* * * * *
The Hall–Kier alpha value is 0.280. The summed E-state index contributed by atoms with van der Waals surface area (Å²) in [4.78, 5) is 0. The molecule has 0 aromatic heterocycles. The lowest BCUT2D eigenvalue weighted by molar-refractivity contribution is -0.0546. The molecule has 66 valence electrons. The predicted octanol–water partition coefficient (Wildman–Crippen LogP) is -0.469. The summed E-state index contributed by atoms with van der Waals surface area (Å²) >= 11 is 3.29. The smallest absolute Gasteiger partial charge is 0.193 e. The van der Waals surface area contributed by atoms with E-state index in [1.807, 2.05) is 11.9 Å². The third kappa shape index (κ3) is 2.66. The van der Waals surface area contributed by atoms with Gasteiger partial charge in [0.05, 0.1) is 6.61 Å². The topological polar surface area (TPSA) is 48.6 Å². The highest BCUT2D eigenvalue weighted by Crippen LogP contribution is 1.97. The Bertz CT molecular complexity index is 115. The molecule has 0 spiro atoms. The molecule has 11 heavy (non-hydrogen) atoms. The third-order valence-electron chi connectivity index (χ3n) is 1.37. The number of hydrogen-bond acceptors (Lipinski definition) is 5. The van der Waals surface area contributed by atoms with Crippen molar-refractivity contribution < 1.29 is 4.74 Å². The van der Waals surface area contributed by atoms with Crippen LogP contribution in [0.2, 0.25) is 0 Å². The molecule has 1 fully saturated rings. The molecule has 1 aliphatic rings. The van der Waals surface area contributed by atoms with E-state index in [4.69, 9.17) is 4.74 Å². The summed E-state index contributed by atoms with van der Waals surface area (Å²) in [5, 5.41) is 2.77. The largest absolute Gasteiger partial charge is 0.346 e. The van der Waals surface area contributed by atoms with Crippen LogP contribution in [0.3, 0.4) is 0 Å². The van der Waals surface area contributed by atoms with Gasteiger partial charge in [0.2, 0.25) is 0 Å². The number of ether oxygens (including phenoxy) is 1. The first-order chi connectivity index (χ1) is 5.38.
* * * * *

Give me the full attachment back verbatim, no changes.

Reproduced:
The Hall–Kier alpha value is 0.280. The summed E-state index contributed by atoms with van der Waals surface area (Å²) in [4.78, 5) is 0. The molecule has 0 aromatic heterocycles. The lowest BCUT2D eigenvalue weighted by molar-refractivity contribution is -0.0546. The molecule has 66 valence electrons. The predicted octanol–water partition coefficient (Wildman–Crippen LogP) is -0.469. The summed E-state index contributed by atoms with van der Waals surface area (Å²) >= 11 is 3.29. The smallest absolute Gasteiger partial charge is 0.193 e. The van der Waals surface area contributed by atoms with E-state index in [1.807, 2.05) is 11.9 Å². The third kappa shape index (κ3) is 2.66. The van der Waals surface area contributed by atoms with Gasteiger partial charge in [0.05, 0.1) is 6.61 Å². The topological polar surface area (TPSA) is 48.6 Å². The highest BCUT2D eigenvalue weighted by Crippen LogP contribution is 1.97. The Bertz CT molecular complexity index is 115. The molecule has 0 spiro atoms. The molecule has 11 heavy (non-hydrogen) atoms. The third-order valence-electron chi connectivity index (χ3n) is 1.37. The number of hydrogen-bond acceptors (Lipinski definition) is 5. The van der Waals surface area contributed by atoms with Crippen molar-refractivity contribution < 1.29 is 4.74 Å². The van der Waals surface area contributed by atoms with Crippen LogP contribution in [0.2, 0.25) is 0 Å². The molecule has 1 fully saturated rings. The molecule has 1 aliphatic rings. The van der Waals surface area contributed by atoms with E-state index in [4.69, 9.17) is 4.74 Å². The summed E-state index contributed by atoms with van der Waals surface area (Å²) in [5, 5.41) is 2.77. The largest absolute Gasteiger partial charge is 0.346 e. The van der Waals surface area contributed by atoms with Crippen LogP contribution in [0.3, 0.4) is 0 Å². The van der Waals surface area contributed by atoms with Gasteiger partial charge in [0.2, 0.25) is 0 Å². The number of ether oxygens (including phenoxy) is 1. The first-order chi connectivity index (χ1) is 5.38.